(The opinions expressed here are those of the author, a columnist for Reuters.)
LONDON, Nov 28 (Reuters) - As indicators of how America’s allies now feel about Washington after three years of Donald Trump, there are a few statistics more stark than those on how Germans think about relying on the U.S. nuclear deterrent.
In a survey published this week here, only 22% favoured continuing to rely on protection from U.S. nuclear weapons, compared to 40% who wanted Berlin to cut a new nuclear protection deal with either Britain or more likely France. Almost a third – 31% – favoured Germany abandoning the concept of relying on nuclear weapons altogether, while 7% wanted something until recently even more unthinkable – that Germany should build its own atomic arms.
The results – published by German think-tank the Koerber Foundation – reflect much wider trends and perhaps irreconcilable differences in European popular thinking on foreign policy. Across the board, Germans and their European counterparts are clearly uncomfortable with the way the world is developing, including the rise of China and tensions with President Vladimir Putin’s Russia. As a general rule, they would like more integrated European action on foreign policy, but they have relatively little hope that those now in charge will deliver. And when it comes to defining policy priorities, there is often little if any popular consensus.
On Wednesday, incoming European Commission President Ursula von der Leyen promised a more activist Europe that could shape the global order, but the continent’s heavyweight leaders, particularly German Chancellor Angela Merkel and French President Emmanuel Macron, have very different visions on what that means. Tackling climate change and migration tops the list of concerns Europeans say they would like to see governments and European institutions address, but there are very different views on how that should be done. Von der Leyen herself faces probably the most polarized European Parliament in living memory and has been forced to replace three of her choices as commissioners after they were rejected by MEPs.
A September survey here by the European Council on Foreign Relations showed that if the EU were to fall apart, many respondents felt the biggest loss would be the missed opportunity to create a European bloc acting as a counterpart to the United States, China and other emerging powers. In the vast majority of EU countries, more than 40% felt it was possible the bloc would unravel in the next 10 to 20 years, with a third saying they believed outright conflict might be possible between current EU members.
Like the Koehler Foundation report, the ECFR survey showed Europeans no longer trusted the United States as the primary guarantor of stability in Europe. On balance, it showed the European Commission and Union were more trusted to represent European interests in a messy, multipolar world than individual national governments, particularly on trade, although in several countries, particularly Italy, both national and European policymakers were highly distrusted.
When it comes to U.S. relations with European countries, 87% of Germans felt a second Trump term would be “rather” or “very” negative for relations between Berlin and Washington. In some respects, however, European politics is now showing some of the same isolationist sympathies as the U.S. president. In every mainland European country surveyed except Poland, the European Council on Foreign Relations survey showed a majority – sometimes a very strong majority – saying they want to stay neutral in the event of any conflict between the United States and Russia or China.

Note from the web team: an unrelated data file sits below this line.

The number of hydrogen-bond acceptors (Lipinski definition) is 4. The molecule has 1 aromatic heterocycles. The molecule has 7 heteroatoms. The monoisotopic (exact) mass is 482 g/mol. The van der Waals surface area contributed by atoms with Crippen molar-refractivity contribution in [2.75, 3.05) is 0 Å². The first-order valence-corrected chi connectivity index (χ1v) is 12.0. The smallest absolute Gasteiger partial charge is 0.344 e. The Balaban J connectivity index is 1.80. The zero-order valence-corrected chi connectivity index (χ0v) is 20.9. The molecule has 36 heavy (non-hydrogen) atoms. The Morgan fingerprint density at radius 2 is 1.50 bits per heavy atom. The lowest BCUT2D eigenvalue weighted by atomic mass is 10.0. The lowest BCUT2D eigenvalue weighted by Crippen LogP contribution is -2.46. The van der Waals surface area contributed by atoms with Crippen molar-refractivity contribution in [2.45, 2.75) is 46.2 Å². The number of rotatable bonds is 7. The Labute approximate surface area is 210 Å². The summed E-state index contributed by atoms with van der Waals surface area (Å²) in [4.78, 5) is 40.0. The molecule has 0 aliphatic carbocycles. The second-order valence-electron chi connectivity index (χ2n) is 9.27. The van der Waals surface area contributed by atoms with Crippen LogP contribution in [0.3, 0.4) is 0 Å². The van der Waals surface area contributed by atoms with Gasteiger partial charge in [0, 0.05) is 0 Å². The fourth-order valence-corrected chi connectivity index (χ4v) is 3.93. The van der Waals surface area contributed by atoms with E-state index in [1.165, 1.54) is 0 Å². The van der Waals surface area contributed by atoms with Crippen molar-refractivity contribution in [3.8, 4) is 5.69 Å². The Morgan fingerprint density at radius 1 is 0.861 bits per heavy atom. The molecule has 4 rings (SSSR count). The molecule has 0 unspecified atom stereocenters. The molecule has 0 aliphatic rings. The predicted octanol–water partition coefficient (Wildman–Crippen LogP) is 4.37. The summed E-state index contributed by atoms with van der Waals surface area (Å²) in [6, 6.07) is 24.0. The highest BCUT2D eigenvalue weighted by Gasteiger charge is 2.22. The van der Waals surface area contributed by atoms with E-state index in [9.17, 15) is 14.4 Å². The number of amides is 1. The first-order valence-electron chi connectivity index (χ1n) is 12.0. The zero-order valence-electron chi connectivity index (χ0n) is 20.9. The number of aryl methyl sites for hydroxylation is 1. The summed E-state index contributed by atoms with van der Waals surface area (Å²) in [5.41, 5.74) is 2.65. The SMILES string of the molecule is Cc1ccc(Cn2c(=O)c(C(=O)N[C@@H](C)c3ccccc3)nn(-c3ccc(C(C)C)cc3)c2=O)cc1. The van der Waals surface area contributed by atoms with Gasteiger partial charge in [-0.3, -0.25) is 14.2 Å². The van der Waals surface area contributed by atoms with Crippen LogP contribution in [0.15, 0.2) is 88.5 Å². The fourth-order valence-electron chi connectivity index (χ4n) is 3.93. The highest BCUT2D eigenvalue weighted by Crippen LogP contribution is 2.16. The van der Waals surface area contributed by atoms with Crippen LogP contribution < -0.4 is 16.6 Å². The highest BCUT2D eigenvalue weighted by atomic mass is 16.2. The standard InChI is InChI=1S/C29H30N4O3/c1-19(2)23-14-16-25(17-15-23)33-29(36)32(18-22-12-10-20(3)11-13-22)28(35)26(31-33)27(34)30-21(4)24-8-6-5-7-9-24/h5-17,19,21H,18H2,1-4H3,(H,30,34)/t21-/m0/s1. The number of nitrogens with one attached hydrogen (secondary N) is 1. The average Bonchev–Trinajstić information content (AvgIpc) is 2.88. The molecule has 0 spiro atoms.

That, of course, would completely upend NATO – whose heads of state meet in London in December against the backdrop of Trump seeking re-election and Macron warning that the alliance is increasingly “brain-dead”. France in particular has been pushing for closer defence and other integration outside the NATO model, although that has received only lukewarm support from Germany.
In total, only 40% of the respondents were in favour of increased defence spending, necessary if Berlin is to reach the NATO target of 2% of gross domestic product. Across mainland Europe, the ECFR survey showed significant support for tighter financial sanctions on Russia, but much less enthusiasm for military-style attempts to contain or limit Putin. Respondents were also broadly positive on financial sanctions and diplomatic efforts to contain Iran, with almost all mainland states showing more than 50% support.
It is possible another term of Trump – or even a more isolationist U.S. Democratic administration – will force an embattled Europe towards consensus on how it wishes to approach the world. Failure to do so would be a missed opportunity. *** Peter Apps is a writer on international affairs, globalisation, conflict and other issues. He is the founder and executive director of the Project for Study of the 21st Century; PS21, a non-national, non-partisan, non-ideological think tank. Paralysed by a war-zone car crash in 2006, he also blogs about his disability and other topics. He was previously a reporter for Reuters and continues to be paid by Thomson Reuters. Since 2016, he has been a member of the British Army Reserve and the UK Labour Party, and is an active fundraiser for the party. (Editing by Giles Elgood)
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